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  • Physics Coursework: Planning

    THIS IS LEGACY MATERIAL - the science is correct but the marks no longer apply!

    Up to 8 marks are available for planning your practical investigation.

    As with the other 3 areas of assessment, the criteria you have to meet are hierarchical - you must achieve the lower marks before you can be awarded marks higher up.

    The Planning Criteria

    The table below indicates the criteria your work will be marked against. Failing to outline even the most basic of procedures would mean that you could not score P.2a, and as a result would score zero for the plan.

    P.2a outline a simple procedure
    P.4a plan to collect evidence which will be valid

    P.4b plan the use of suitable equipment or sources of evidence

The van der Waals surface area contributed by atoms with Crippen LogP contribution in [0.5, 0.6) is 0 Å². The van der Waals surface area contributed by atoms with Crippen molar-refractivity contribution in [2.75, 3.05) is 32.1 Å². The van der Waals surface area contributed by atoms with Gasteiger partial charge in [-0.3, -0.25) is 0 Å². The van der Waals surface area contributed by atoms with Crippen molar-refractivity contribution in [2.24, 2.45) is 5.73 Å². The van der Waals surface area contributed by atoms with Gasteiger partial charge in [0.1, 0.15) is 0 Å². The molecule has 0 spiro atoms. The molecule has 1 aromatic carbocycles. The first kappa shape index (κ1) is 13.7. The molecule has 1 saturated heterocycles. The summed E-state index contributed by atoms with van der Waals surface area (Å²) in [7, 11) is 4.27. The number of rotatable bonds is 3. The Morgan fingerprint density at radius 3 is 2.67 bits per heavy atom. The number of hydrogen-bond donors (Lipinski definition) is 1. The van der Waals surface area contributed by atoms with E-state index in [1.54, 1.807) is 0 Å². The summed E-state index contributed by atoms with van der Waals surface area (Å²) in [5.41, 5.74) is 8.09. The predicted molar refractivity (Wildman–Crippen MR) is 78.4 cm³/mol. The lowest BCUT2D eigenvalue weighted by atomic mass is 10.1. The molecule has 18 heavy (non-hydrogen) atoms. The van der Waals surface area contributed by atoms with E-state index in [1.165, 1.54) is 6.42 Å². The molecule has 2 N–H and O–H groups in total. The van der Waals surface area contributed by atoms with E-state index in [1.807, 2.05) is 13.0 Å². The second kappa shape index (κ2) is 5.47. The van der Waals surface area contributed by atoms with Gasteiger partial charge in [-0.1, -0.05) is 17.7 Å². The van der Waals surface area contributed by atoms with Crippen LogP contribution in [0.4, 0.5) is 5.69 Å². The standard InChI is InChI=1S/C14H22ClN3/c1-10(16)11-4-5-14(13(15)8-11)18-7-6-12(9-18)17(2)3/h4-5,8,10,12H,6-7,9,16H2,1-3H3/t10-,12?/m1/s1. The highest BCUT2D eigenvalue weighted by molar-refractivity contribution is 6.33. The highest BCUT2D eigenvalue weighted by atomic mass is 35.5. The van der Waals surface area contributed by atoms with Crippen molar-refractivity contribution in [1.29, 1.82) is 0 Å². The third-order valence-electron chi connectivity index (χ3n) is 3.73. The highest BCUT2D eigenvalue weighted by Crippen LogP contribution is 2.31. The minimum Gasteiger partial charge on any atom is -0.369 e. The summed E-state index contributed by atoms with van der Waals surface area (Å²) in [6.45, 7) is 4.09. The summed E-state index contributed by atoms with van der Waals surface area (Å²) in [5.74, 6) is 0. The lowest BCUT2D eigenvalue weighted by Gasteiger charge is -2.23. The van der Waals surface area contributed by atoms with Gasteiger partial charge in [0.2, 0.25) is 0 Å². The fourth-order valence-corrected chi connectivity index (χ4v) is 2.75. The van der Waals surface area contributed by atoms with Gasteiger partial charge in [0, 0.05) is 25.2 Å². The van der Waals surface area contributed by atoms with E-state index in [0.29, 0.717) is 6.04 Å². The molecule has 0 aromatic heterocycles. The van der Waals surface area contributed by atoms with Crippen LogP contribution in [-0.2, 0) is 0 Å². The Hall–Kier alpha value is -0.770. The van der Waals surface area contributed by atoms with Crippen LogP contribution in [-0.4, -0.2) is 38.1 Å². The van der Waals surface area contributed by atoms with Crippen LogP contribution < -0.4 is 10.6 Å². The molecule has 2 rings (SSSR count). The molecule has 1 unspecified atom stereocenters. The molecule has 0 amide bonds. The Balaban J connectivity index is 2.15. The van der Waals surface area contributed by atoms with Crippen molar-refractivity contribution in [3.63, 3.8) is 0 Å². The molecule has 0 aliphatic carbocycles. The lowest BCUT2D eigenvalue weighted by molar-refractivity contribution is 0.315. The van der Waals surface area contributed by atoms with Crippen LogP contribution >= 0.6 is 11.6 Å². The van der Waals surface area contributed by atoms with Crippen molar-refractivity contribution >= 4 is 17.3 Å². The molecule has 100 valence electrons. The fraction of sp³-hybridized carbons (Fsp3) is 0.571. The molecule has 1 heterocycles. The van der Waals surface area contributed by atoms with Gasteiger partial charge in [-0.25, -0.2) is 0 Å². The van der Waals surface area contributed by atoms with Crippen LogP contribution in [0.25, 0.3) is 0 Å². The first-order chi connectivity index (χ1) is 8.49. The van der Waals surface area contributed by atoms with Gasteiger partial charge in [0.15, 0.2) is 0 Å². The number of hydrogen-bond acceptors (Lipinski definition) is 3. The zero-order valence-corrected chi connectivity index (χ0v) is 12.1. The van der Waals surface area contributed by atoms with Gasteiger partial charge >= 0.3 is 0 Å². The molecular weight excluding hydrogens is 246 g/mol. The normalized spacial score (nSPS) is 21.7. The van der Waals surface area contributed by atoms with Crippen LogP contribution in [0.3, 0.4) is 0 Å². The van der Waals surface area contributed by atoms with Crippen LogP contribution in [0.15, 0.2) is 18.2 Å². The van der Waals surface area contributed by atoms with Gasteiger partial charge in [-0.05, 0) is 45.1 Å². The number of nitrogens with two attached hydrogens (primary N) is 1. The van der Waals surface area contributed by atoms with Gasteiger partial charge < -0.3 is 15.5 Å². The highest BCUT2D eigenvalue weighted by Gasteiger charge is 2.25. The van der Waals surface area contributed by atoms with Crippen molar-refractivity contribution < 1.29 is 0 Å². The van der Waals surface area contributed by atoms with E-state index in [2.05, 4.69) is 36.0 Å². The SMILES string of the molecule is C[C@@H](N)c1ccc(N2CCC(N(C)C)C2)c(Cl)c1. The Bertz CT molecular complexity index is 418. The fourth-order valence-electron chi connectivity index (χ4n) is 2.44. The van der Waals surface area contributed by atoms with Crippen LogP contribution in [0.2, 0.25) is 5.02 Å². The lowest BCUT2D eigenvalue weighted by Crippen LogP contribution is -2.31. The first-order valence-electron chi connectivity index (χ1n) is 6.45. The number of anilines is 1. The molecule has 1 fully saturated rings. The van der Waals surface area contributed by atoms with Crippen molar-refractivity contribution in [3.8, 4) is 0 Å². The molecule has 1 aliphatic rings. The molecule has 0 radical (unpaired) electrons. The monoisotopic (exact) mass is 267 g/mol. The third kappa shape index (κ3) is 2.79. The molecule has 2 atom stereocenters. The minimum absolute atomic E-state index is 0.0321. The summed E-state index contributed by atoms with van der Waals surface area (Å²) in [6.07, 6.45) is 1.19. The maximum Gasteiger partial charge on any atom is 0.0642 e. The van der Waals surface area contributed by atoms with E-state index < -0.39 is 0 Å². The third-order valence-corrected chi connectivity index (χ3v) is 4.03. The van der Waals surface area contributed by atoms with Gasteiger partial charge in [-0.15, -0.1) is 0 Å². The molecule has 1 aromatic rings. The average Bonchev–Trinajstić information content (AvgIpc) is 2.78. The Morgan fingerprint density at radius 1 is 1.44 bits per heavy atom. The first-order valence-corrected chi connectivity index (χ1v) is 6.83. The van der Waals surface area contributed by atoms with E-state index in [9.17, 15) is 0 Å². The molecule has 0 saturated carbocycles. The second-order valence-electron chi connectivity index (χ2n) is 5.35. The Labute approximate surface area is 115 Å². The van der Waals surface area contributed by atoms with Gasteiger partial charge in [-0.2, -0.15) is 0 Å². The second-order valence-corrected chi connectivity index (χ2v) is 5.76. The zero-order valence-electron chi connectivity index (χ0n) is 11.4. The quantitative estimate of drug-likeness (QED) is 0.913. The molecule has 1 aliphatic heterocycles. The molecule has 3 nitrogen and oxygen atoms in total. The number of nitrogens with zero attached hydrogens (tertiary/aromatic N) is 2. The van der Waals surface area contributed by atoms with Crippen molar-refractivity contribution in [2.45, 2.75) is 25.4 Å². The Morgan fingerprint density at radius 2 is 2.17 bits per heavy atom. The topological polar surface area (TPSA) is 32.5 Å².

P.6a use scientific knowledge and understanding to plan and communicate a procedure, to identify key factors to vary, control or take into account, and to make a prediction where appropriate

    P.6b decide a suitable extent and range of evidence to be collected

    P.8a use detailed scientific knowledge and understanding to plan and communicate an appropriate strategy, taking into account the need to produce precise and reliable evidence, and to justify a prediction when one has been made

    P.8b use relevant information from preliminary work, where appropriate, to inform the plan

    Writing a Plan

    Most people don't finish writing the plan until after they've done the whole investigation! It is a very good idea to produce a rough plan of what you intend doing before you start - teachers should demand this.

    Most of the marks come from talking about equipment and discussing science that applies to what you are going to investigate. Let's see what sorts of things you need to include to get the marks.


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